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New Year's Food Resolutions

Launch yourself into dietary health

According to my oldest nephew, who runs the gym in a college town, the first two weeks of the New Year are total chaos at work. Hordes of us show up, resolved to be fit, irritating staff and regulars with our passing health whim. By mid-January we've given up and returned to our La-Z-Boys and cubicles, patting ourselves on the back that at least two weeks of exercise beats zero weeks. Maybe if we put that Rascal scooter on our Amazon Wish List...

Well, I'm here to encourage us non-exercisers (and if you are a regular exerciser, you can just feel extra smug while you read the rest of this post): exercising isn't the only way to improve your health. Diet is the other. And New Year's Diet Resolutions have a better shot of becoming habits.

Check out these possibilities and just pick one or two:

  1. Dump one processed food product permanently. It could be cake mix or pancake mix, storebought cookies, instant oatmeal, protein bars, anything! If it's something you could make easily at home, try it. I would love love love to get my family off breakfast cereal, but they gag over anything porridge-like, and I gag over the thought of having to cook every morning.
  2. If you can't afford organic dairy, at least go hormone-free. As Prevention put it in their article entitled "7 Foods That Should Never Pass Your Lips," growth hormones lead to "higher levels of a hormone called insulin-like growth factor in milk. In people, high levels of IGF-1 may contribute to breast, prostate, and colon cancers." Eeks! When it isn't Bellevue Farmers Market season, our family tries to stick to Organic Valley (pastured products) or at least Tillamook (hormone-free).
  3. Pick the one food your family eats regularly and make sure it's the best you can afford. If it's salmon, stay away from the farmed stuff. If it's ground beef, go for grass-fed or switch to buffalo. Going with the farmers market options may cost you more in the short-run, but hey--you may get to avoid the Rascal scooter later, and that's a savings.
  4. Eat vegetarian for one dinner a week. If you already do this, try two meals. This can defray the cost of Resolution #3. Our family regularly does breakfast burritos or lentil soup or homemade mac & cheese. If you must have some meat, it could just be some Skagit River Ranch bacon thrown in for flavor.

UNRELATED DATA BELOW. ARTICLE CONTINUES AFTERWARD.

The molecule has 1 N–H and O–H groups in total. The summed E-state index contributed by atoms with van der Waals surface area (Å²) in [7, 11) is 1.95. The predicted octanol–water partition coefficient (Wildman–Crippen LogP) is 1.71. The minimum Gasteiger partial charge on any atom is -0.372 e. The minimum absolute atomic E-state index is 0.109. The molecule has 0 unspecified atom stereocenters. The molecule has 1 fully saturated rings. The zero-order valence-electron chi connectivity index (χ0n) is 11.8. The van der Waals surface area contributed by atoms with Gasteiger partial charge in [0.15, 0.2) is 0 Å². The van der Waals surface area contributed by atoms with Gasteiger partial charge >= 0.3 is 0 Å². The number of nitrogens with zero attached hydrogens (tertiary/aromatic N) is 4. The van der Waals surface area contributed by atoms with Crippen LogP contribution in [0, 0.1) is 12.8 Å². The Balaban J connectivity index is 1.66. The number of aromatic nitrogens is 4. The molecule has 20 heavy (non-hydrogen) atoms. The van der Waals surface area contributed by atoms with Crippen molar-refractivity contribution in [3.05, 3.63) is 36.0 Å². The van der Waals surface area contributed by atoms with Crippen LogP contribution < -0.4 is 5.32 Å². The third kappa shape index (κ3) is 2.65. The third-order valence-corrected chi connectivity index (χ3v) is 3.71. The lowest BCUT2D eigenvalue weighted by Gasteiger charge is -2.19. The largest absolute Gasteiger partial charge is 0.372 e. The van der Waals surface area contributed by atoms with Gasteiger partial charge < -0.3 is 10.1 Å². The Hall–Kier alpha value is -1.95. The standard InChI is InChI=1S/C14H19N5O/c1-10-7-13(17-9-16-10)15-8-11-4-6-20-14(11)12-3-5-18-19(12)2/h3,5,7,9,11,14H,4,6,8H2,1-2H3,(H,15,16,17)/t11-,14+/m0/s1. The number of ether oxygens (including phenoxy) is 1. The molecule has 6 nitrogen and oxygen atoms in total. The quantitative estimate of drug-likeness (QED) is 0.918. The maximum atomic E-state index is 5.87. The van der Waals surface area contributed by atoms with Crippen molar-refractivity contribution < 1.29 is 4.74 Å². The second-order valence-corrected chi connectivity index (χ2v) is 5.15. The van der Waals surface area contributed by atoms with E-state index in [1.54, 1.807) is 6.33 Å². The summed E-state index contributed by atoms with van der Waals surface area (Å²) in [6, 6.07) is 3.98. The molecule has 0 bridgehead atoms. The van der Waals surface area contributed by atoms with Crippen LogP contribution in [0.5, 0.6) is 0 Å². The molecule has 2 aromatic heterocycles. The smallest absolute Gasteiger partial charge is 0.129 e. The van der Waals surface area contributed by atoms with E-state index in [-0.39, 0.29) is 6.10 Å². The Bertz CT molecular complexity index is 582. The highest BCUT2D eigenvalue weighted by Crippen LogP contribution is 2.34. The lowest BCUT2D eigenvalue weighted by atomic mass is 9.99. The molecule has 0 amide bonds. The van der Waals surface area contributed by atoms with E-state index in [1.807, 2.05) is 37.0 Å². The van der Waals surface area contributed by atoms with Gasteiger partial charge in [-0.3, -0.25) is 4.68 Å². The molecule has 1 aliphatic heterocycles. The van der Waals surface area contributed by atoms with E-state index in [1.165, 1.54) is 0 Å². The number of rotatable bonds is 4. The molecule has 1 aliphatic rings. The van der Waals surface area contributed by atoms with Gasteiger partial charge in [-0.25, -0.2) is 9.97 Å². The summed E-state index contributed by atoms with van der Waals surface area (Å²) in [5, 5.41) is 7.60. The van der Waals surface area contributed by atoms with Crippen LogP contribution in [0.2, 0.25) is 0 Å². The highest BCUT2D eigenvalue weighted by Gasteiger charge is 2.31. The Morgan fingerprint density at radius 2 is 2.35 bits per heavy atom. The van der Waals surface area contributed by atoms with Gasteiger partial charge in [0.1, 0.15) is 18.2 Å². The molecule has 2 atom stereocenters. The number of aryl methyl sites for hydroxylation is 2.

5. Stay away from soy. As I've noted in this blog, 90% of soybeans grown in America are genetically-modified to resist Round-Up. Processed soy has been linked to hormone issues in people and possibly to the rise in food allergies. This is a toughie to eliminate because the American soy surplus, like the corn surplus, motivates the food industry to find millions of uses for it. Other than the tried-and-true fermented soy products (tofu and soy sauce), we stay away.
  6. Serve two healthy vegetables at dinner. Potatoes, corn and bagged-lettuce-salad covered in soybean-oil-based dressing don't count. In fact, you better add a third vegetable to the meal to make up for them.

If you have food resolutions for the New Year, feel free to share. My personal ones for 2011: (1) switch from canned tomatoes to boxed--per the abovementioned Prevention article; and (2) dump the seed oils (canola, safflower, etc.) for olive oil, butter, and Skagit bacon fat.

Happy New Year!

Emmer & Rye Opens!

If you've been a fan of chef demonstrations at the Bellevue Farmers Market, you may have caught Chef Seth Caswell at one time or another. Chef Seth believes in "seasonally inspired, locally derived cuisine," and he puts this ethos to work at the new Emmer & Rye restaurant on Queen Anne. I would advise that you NOT look at the menu if you happen to be hungry because you'll be drooling all over your keyboard. Consider just the "shucked oysters, bacon, smoked porter mignonette" as a starter, or the "gathered mushroom tart, goat cheese, leeks, spinach, pears" for an entree...Emmer & Rye is open Monday through Friday 5pm-10pm, Saturday and Sunday 9am-11pm, with weekend brunch Saturday and Sunday 9am-2pm. For reservations call 206.282.0680.

 In other news foodie news around the planet, the NY Times reports that the USDA is tightening organic dairy requirements so that large operations like Aurora Organic Dairy must be required to pasture their herds for the entire length of the grazing season and ensure that 30% of the cow's food is pasture during that time. Prior to this, the larger operations might only allow cows access when they weren't giving milk or would feed the animals exclusively on grain. Since this was the very reason I avoided Aurora and other store organic brands, this is great news. I'm still sticking with Organic Valley's Northwest Pastures, but nice to know I can grab the other in a pinch.

Speaking of large livestock operations, according to the Financial Times, the UN is considering a tax on livestock flatulence. If it ever passed, so to speak, not only might it reduce greenhouse emissions, but it would also provide unlimited fodder for late-night comedy monologues.

And, finally, to end this post on a sweet note, a Times Online article finds that processed food has been getting more sugary over the last thirty years, especially that go-to favorite, the breakfast cereal. Kellogg's Cornflakes--the nutritional equivalent of a black hole to begin with--went from 7.4g sugar per 100g in 1978 to 8g. That wouldn't be such a big deal, were not the rest of your daily menu sweetening up as well, from your can of tomato soup to your grilled cheese on wheat bread to the fresh fruits and vegetables on offer at the store! Yikes. Take comfort, though--manufacturers claim most of the sugar increases were to cover loss of flavor from reducing salt.